Lippman wants justice for all
October 25, 2010
|Chief Judge Jonathan Lippman, seen here in the gallery of the state Senate chamber, and a task force on access to civil legal services will release a report to the Legislature after conducting public hearings over the past two months to determine the level of need for civil legal services across the state. Photo by AP photo.|
For every one person who receives civil legal aid, eight to 10 get turned away. For this very reason, Chief Judge Jonathan Lippman said there is still a huge need for additional funding for low-cost and free legal aid services in New York.
"It's my belief that civil legal services for the poor are just as important as schools and health care," he said. "When the economy's bad we never say 'gee we can't fund schools.'"
After a series of recent hearings in which elected officials, lawyers, businessmen, nonprofit leaders and everyday citizens gathered to testify, a task force will now write a report for the Legislature detailing the need for legal aid services in the state.
The Interest On Lawyer Account fund, which was established in 1983, helps low-income New Yorkers afford legal assistance in civil cases. These cases involve family, housing, income maintenance, consumer protection, health and employment issues.
On July 1, the Legislature sent out a joint resolution asking for an annual report with recommendations to address the need for legal service funding. This report is scheduled to be completed by Dec. 1, said Lippman, so that finding can be included in the next budget if necessary.
"I believe this report will be the most comprehensive of its kind in the country," Lippman said during a hearing in Rochester.
Lippman conducted four public hearings over the last two months to determine the need for low-cost and free civil legal services in New York.
The hearings were conducted by Lippman, Chief Administrative Judge Ann Pfau and New York State Bar Association President Stephen Younger.
Legal services provided through IOLA are funded with interest that accrues after lawyers place money from court settlements into an account before it is disbursed to litigants, as well as from donations. The money is distributed to organizations across the state that help provide legal services to those who can't afford them, such as the Empire Justice Center, Legal Aid Society, Legal Aid Bureau of Buffalo and New York Legal Assistance Group.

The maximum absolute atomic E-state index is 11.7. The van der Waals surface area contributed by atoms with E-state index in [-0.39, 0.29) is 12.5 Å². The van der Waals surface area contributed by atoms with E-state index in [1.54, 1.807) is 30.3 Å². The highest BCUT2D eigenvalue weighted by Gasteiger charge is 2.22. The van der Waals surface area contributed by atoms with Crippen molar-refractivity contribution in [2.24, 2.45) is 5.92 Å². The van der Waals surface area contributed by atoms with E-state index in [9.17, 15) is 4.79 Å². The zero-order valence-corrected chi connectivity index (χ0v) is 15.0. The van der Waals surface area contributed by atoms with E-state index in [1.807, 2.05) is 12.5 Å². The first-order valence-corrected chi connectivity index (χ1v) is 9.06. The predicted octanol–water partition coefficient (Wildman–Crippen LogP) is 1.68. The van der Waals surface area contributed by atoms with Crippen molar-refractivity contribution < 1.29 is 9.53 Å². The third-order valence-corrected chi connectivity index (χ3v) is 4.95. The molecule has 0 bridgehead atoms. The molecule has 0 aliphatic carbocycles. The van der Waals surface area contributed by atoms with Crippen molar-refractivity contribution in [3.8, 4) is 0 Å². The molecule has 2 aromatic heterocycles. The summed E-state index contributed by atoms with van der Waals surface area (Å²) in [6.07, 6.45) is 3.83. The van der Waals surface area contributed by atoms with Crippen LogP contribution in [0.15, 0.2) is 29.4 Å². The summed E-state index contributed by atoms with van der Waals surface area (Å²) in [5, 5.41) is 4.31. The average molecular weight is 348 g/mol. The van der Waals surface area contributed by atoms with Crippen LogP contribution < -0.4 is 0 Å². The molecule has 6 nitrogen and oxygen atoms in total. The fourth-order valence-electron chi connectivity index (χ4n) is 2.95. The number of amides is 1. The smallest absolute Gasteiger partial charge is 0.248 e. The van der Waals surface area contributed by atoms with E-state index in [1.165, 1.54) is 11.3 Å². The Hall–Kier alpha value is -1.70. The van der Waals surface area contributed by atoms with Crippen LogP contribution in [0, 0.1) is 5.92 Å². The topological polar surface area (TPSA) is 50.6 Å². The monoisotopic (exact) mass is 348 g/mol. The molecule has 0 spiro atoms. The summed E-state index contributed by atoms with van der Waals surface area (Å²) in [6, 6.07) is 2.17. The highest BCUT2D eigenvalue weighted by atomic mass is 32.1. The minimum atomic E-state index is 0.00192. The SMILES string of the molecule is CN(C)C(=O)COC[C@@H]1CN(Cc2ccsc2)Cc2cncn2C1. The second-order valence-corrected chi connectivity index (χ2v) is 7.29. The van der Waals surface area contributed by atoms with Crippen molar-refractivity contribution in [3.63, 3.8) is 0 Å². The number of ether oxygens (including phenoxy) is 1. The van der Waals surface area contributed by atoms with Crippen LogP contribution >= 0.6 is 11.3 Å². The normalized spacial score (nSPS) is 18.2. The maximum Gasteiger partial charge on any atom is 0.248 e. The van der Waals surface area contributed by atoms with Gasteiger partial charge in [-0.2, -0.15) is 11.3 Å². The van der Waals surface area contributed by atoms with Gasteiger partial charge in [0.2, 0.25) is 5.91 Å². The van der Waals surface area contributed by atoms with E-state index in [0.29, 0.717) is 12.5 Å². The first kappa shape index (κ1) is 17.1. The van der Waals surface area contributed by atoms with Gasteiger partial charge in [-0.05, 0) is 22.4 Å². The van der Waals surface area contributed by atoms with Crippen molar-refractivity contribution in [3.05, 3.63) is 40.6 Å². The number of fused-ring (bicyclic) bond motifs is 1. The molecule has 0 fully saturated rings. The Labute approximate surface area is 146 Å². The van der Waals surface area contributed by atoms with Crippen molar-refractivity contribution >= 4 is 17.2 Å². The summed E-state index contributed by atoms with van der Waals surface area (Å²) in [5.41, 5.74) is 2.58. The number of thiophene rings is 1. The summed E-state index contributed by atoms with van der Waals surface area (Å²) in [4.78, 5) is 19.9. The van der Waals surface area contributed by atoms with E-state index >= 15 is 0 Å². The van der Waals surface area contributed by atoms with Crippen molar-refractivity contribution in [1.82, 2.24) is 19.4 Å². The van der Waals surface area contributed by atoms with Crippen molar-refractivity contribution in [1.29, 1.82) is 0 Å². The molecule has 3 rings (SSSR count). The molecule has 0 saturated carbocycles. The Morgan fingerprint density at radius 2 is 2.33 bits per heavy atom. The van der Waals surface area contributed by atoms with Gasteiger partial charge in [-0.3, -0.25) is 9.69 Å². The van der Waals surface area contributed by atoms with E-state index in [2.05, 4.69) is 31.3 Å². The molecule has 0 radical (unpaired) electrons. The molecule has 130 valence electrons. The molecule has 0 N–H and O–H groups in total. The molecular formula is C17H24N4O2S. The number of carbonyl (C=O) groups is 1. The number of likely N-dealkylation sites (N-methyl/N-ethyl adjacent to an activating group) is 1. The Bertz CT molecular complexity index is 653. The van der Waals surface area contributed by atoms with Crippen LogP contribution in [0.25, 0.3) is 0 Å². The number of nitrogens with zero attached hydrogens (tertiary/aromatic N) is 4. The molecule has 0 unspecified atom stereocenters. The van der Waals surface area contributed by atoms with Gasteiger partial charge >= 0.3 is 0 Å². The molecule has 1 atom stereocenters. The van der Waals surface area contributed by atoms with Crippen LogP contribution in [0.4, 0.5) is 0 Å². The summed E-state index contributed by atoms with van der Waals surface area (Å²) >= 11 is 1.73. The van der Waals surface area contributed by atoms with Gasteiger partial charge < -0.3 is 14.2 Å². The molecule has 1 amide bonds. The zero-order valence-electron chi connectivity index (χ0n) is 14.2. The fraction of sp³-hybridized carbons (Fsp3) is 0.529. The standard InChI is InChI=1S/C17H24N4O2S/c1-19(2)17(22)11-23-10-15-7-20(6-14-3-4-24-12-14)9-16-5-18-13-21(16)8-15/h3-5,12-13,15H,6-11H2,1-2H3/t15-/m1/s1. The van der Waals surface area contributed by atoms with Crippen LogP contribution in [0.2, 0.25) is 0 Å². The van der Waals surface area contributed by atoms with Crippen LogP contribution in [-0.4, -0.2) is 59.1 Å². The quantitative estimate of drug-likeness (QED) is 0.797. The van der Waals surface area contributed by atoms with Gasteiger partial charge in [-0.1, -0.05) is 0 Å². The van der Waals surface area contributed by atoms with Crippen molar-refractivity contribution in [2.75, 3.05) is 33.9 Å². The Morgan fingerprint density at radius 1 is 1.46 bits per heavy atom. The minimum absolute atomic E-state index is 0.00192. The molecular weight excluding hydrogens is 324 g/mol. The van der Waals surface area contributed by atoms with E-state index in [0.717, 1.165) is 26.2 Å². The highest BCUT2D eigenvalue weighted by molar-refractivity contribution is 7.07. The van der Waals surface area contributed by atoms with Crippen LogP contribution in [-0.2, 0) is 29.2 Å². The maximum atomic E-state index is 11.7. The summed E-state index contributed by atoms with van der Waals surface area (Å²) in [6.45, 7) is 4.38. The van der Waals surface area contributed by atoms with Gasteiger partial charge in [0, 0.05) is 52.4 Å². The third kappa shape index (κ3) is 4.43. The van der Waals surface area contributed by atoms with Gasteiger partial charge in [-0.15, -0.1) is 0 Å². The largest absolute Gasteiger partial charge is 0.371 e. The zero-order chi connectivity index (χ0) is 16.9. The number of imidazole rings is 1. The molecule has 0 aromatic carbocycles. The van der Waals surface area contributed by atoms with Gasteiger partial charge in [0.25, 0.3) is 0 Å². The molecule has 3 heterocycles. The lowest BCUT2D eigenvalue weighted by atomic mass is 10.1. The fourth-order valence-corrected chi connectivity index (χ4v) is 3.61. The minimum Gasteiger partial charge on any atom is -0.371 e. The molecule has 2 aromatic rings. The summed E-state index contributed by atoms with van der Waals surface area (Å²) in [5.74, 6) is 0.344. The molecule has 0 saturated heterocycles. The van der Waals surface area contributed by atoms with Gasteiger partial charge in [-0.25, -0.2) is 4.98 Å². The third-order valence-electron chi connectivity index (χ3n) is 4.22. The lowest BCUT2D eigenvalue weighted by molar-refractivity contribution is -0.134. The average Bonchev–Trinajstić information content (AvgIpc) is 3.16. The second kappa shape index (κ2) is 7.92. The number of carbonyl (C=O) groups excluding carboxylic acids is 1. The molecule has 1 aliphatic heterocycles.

Falling interest rates left IOLA underfunded last year, and Lippman asked the governor and Legislature for help. The fund got a $15 million boost from the state budget for the 2010-2011 fiscal year in the form of a one-time grant.
The four, three-hour hearings were held on Sept. 28 in Manhattan, Sept. 29 in Rochester, Oct. 5 in Albany and Oct. 7 in Brooklyn.
The Partnership for New York City describes itself as a network of business leaders dedicated to enhancing the economy of the five boroughs of New York City and maintaining the city's position as the center of world commerce, finance and innovation. Partnership President Kathryn Wylde, who testified at one of Lippman's hearings, said 15 percent of the population of New York is under the federal poverty level and that percentage is growing.
"We need to make sure that population is well represented or this will no longer be a state where economic opportunity is perceived as a reason why immigrants and why talent for the business community should be coming here," Wylde said during the hearing in Manhattan.
The hearings also gave those who benefit from legal assistance to explain how it has helped them get out of bad situations. Laura Hawk, a client of the Legal Aid Bureau of Buffalo, was in an emotionally abusive relationship. With help from low-cost legal services, she was able to get a divorce and is in the process of getting custody of her three children.
"I wholeheartedly feel that I would not be in the position I am today without the legal aid counsel and assigned counsel in Buffalo," said Hawk during the hearing in Rochester.
Albany Housing Authority Executive Director Stephen Longo said his agency has a close partnership with legal aid services. He said civil legal aid is helpful during eviction cases and saves the Housing Authority money.
"I don't think anyone wins in that situation; [tenants] get pushed into the homeless provider network, which is already overburdened," Longo said. But, he said, if an attorney can come in and work with the Housing Authroity's counsel, together they can work to overcome the obstacles being faced by tenants and help them stay in their homes.
In a recent interview with WAMC Northeast Public Radio President and CEO Alan Chartock, Lippman discussed the importance of the IOLA fund.
"Number one, as a judiciary and as a profession, our constitutional mandate is equal justice for all," said Lippman. The chief judge also said equal justice has been a "moral and an ethical obligation going back to biblical times."
He added that "on a dollar and cents basis, it is penny-wise and dollar-foolish not to put a limited amount of funding into civil legal services so these people don't fall off a cliff and wind up being a burden on society."
He said that if given legal help, many people won't have to become dependent on social services such as welfare, which ultimately costs the state more money.
For is work with the IOLA fund and civil legal aid, Lippman will be receiving Special Project Champion award at The Legal Project's 15th Anniversary Pro Bono Reception on Thursday.